31 January 2016
There’s been so much buzz about Iran this past few weeks, following the lifting of sanctions and timed no less with the state visits of President Hassan Rouhani to Italy and France. So far we’ve not seen any Charlie Hebdo cartoons lampooning the president. That’s probably because Rouhani was one of the first Muslim leaders to condemn the attacks on the newspaper and the murder of its journalists.
Ironically, however, Ayatollah Ali Khamenei, Iran’s supreme leader, saw it fit to mark Holocaust Memorial Day by publishing a video questioning the Holocaust – during Rouhani’s official European trip! How can two leaders of the same country appear to project vastly different ideas?
In order to find a logical answer and gain better insight, we asked our Iranian friends to shed some light as well as re-read Hooman Majd’s book (see below). “The Paradox of Modern Iran”, as it says on the cover, is quite apt. Iran is a unique country, with unique inhabitants, culture and psyche. It’s home to one of the world’s oldest civilisations. In other words, it’s an intelligent nation. Thus, when its leaders talk, however divergent their views may sound, they speak as one voice. Confused? Don’t be.
Hardly surprising then that the Iranians have finally cut a deal with the West, a move that will benefit the country and its people. Of course, the West gains, too, particularly the French (and especially Airbus and Peugeot). France is the abode of choice for many Iranian migrants. Indeed, Ayatollah Khomenei spent time in a Parisian suburb before returning to Tehran in 1979 to lead the revolution.
Airbus and Iran
In a fairly brief media release on 28 January, Airbus said it had signed agreements with Iran Air for 118 new aircraft, including 73 widebody aircraft and 45 narrowbody planes. This includes 21 A320ceos, 24 A320neos, 27 A330ceos, 18 A330-900neos, 16 A350-1000s and 12 A380s. It didn’t specify when the first deliveries would take place but one thing is certain: this is worth billions, not to mention jobs.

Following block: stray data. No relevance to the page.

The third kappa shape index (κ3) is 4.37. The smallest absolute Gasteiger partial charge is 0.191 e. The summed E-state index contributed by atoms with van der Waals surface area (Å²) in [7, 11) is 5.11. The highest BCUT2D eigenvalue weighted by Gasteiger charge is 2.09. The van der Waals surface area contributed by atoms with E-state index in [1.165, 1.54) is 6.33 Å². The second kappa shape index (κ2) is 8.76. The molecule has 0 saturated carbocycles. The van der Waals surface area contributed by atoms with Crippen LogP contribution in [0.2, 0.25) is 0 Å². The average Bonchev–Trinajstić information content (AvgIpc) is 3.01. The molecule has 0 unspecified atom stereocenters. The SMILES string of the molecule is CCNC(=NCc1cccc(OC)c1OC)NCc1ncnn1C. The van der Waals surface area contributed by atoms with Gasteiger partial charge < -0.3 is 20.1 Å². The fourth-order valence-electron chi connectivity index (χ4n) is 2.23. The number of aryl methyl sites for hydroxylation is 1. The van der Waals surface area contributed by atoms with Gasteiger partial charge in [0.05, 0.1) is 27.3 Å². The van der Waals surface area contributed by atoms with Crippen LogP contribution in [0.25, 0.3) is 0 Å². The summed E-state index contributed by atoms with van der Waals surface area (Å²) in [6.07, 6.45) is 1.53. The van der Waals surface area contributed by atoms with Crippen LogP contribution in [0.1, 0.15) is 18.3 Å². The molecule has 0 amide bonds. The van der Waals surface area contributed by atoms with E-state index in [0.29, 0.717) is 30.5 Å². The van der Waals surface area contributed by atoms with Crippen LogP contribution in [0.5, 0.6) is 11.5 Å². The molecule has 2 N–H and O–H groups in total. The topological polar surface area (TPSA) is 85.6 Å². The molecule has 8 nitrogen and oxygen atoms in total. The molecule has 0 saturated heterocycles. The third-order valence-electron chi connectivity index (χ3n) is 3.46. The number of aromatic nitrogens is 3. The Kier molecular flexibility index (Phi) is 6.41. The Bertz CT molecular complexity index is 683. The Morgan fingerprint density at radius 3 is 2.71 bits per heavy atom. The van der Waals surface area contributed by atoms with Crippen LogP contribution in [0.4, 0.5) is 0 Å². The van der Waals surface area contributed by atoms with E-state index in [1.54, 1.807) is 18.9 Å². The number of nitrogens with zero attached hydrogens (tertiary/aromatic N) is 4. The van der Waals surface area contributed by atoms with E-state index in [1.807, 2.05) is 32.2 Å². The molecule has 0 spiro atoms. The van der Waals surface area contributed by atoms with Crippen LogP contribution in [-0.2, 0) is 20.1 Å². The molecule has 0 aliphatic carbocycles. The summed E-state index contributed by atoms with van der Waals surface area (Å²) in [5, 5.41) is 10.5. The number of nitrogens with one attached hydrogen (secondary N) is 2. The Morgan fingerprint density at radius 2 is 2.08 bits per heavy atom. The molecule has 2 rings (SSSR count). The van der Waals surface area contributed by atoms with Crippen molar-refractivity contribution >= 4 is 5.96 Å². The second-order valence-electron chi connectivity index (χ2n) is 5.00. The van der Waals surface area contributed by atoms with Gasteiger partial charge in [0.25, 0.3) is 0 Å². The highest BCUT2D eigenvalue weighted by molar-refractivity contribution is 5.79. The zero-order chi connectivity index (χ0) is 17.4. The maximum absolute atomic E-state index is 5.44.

“The skies have cleared for Iran’s flying public and Airbus is proud to welcome Iran’s commercial aviation back into the international civil aviation community. Today is a significant step in the overhaul and modernisation of Iran’s commercial aviation sector and Airbus stands ready to play its role in supporting it,” said Fabrice Brégier, Airbus President and CEO.
Here’s what we know of Iran Air … founded in 1944, flies to 60 destinations, has just over 40 aircraft (half of them Airbus) with an average age of almost 25 years. Safety, therefore, is clearly an issue due to sanctions, with several incidents (some fatal) in recent years, notably a Boeing 727-200 that crashed in 2011, where 77 out of 105 passengers died. To be fair, Iran Air has done well under the circumstances, and perhaps in a testament to its engineers’ ability, has operated vintage Boeing 747s without major accidents.
Thus, it wasn’t at all surprising that Iran Air chose Airbus to overhaul its fleet, given the number of Airbus aircraft already in its fleet, and the fact that Airbus executives have been in and out of Tehran, cosying up to key officials, for many years. What about its rivals from Seattle? At an aviation conference held in Tehran on 16 January 2016 – attended by 85 aerospace firms – nobody from Boeing came, underscoring just how fragile and sensitive things still are between Iran and the U.S.
Will Mahan Air, a private carrier based in Tehran, choose Boeing over Airbus? Unlikely. The U.S. has described the airline as a material and transportation supporter of terrorism “for providing financial, material and technological support to the Islamic Revolutionary Guard Corps-Qods Force (IRGC-QF).” A case of Boeing, Boeing, gone?
On 21 January 2016 Mahan restarted flights (4x weekly) to Moscow using an Airbus A310. Mahan’s fleet is predominantly Airbus, namely seven A340-600s, four A340-300s, 14 A300-600s, four A300-B4/B2 and 10 A310-300s. It also operates 17 BAE146s and just two Boeing 747-300s. We believe Mahan will most likely also look to Airbus to upgrade its fleet, in the not so distant future.
Islamic Finance and Iran